Judge Judy has hailed a California appeals court which affirmed an earlier ruling that she was entitled to her $47 million CBS salary – despite an agent’s claims that the monster payout was eating into profits he gets a share of.
‘It’s always gratifying when the correct judgment is affirmed,’ Sheindlin told Deadline after the ruling was announced on June 30 but emerged earlier this week.
The lawsuit was originally filed by Rebel Entertainment Partners boss Richard Lawrence in 2016, over a deal it inherited which guaranteed the firm five per cent of the profits made by the TV star’s popular CBS show.
Lawrence’s suit and appeal claimed the huge pay rises given to Sheindlin – which saw her annual wage double from just over $20m to $47m in 2010 – ate into the profits he was owed as part of his deal.
That is because the extra cash used to pay Sheindlin’s bumper check pushed up production costs, and lowered the profit the network made from the show.
Judge Judy is entitled to her $47million salary, a California court ruled, after the agency behind the famed judge’s television show Rebel Entertainment Partners claimed otherwise
Rebel Entertainment Partners owner Richard Lawrence filed a lawsuit in 2016 claiming CBS was unreasonable for paying Sheindlin so much. The suit also said Sheindlin accepted the salary as a ‘proceed’ tied to the ‘costs of production’ as a way to deny profits to Lawrence
Formally Judy Susan Sheindlin, the 78-year-old received a hefty raise in 2010, doubling her wages to $45million and then to $47million as season 25 of Judge Judy aired on CBS last month.
Rebel claimed Judge Judy did not stick to the terms of their deal, which was originally agreed upon with Abrams Rubaloff & Lawrence, the agency that first proposed Judge Judy to TV studios and collected fees for doing so.
When Rebel took over the show, it therefore entitled the agency’s owner Richard Lawrence to five per cent of Judge Judy’s net profits for an infinite amount of time.
Formally Judy Susan Sheindlin, the 78-year-old received a hefty raise in 2010, doubling her wages to $45million and then to $47million as season 25 of Judge Judy aired on CBS last month
Rebel’s suit said Sheindlin accepted the lucrative salary as a ‘proceed’ tied to the ‘costs of production’ as a way to deny profits to Lawrence.
It also alleged CBS was unreasonable for paying Sheindlin so much.
Sheindlin called Lawrence ‘an unethical and self-dealing talent agent, and one of the luckiest men in the world’.
Judge Judy’s raise meant she made $900,000 per work day. Rebel’s suit also highlighted TV personalities David Letterman, Jay Leno and Conan O’Brien reported annual salaries of $28million or less, which it claimed were evidence that Sheindlin was overpaid.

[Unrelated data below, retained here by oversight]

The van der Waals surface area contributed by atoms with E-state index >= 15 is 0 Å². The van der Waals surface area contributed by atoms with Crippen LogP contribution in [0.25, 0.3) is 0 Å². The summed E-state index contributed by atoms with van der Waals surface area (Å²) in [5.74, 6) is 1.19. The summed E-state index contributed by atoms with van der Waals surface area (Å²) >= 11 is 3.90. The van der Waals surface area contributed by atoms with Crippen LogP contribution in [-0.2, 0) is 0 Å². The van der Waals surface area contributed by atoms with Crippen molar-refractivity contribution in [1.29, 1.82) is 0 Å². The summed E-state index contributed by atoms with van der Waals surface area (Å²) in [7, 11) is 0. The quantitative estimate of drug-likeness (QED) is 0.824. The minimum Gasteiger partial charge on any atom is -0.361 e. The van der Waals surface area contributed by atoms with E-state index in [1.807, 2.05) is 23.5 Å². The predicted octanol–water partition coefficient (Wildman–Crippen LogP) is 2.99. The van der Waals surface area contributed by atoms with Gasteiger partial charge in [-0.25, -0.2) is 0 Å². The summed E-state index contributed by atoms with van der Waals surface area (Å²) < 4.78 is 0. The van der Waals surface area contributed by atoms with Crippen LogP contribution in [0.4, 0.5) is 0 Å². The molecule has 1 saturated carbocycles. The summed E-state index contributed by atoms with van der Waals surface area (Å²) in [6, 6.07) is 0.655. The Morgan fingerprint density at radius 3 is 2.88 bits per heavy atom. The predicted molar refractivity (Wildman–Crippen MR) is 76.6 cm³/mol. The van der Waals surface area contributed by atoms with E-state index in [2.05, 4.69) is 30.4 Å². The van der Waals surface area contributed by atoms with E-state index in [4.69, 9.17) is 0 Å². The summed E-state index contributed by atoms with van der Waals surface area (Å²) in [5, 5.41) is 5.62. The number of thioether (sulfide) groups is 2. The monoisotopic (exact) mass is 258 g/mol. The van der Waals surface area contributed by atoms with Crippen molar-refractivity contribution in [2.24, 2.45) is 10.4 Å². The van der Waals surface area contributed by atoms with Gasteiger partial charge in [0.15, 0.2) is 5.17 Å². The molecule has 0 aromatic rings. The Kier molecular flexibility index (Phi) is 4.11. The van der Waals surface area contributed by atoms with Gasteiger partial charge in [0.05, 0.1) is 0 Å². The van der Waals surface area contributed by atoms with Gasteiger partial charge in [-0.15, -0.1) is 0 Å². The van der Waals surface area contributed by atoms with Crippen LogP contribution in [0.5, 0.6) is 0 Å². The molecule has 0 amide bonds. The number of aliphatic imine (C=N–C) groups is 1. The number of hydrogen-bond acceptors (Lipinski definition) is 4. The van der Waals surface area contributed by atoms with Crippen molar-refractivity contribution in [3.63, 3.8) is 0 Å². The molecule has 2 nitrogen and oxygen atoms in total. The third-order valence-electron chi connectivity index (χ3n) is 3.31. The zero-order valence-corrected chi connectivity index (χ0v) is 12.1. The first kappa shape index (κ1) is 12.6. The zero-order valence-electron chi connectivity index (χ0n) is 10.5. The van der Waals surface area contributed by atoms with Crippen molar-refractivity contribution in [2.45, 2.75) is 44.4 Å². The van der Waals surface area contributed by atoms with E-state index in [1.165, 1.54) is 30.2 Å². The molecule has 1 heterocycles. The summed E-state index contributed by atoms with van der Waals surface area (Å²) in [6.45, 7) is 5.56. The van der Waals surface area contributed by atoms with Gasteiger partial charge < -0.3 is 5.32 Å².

This case has been ongoing for five years, and the most recent ruling affirmed LA Superior Court Judge Ruper A Byrdsong’s decision on Sheindlin’s paycheck back in 2018.
‘In any event, we have discovered no authority, and Rebel offers none, obligating an entity to reclassify a performer’s salary as something other than salary for accounting purposes,’ the ruling read.
Judge Judy’s raise meant she made $900,000 per work day and became one of the highest-paid TV hosts of all time. But Judge Judy was also a fan favorite and remained No 1 Nielsen-rated among all court show programming throughout all 25 seasons. An average of 9million viewers watched the show daily
Rebel first filed its action on March 16, 2016.
Sheindlin said two days later: ‘The fact that Richard Lawrence is complaining about my salary is actually hilarious. I met Mr. Lawrence for 2 hours some 21 years ago.
‘Neither I nor anyone involved in the day-to-day production of my program has heard from him in 20 years. Not a card, not a gift, not a flower, not a congratulations.
‘Yet he has somehow received over $17,000,000 from my program. My rudimentary math translates that into $8,500,000 an hour for Mr. Lawrence. Not a bad payday.’
CBS had no comment on the recent ruling nor the lawsuit overall.
In March of last year Sheindlin stepped down from the Judge Judy bench on CBS after 12,500 episodes and announced she is working on a show with Amazon’s IMDb TV titled Judy Justice.
Sheindlin said she had ‘no issue’ negotiating her new salary with Amazon and, thanks to the trial that made her salary so publicly known, ‘the folks at Amazon understood what the parameters were,’ she said.
Sheindlin first appeared on TV in 1993 when a 60 Minutes segment featured her presiding over Manhattan Family Court, characteristically shocking courtrooms with quotes such as ‘beauty fades, dumb is forever’ while snapping at defendants for chewing gum.
The segment caught the eye of TV producers and three years later Judge Judy debuted on daytime TV.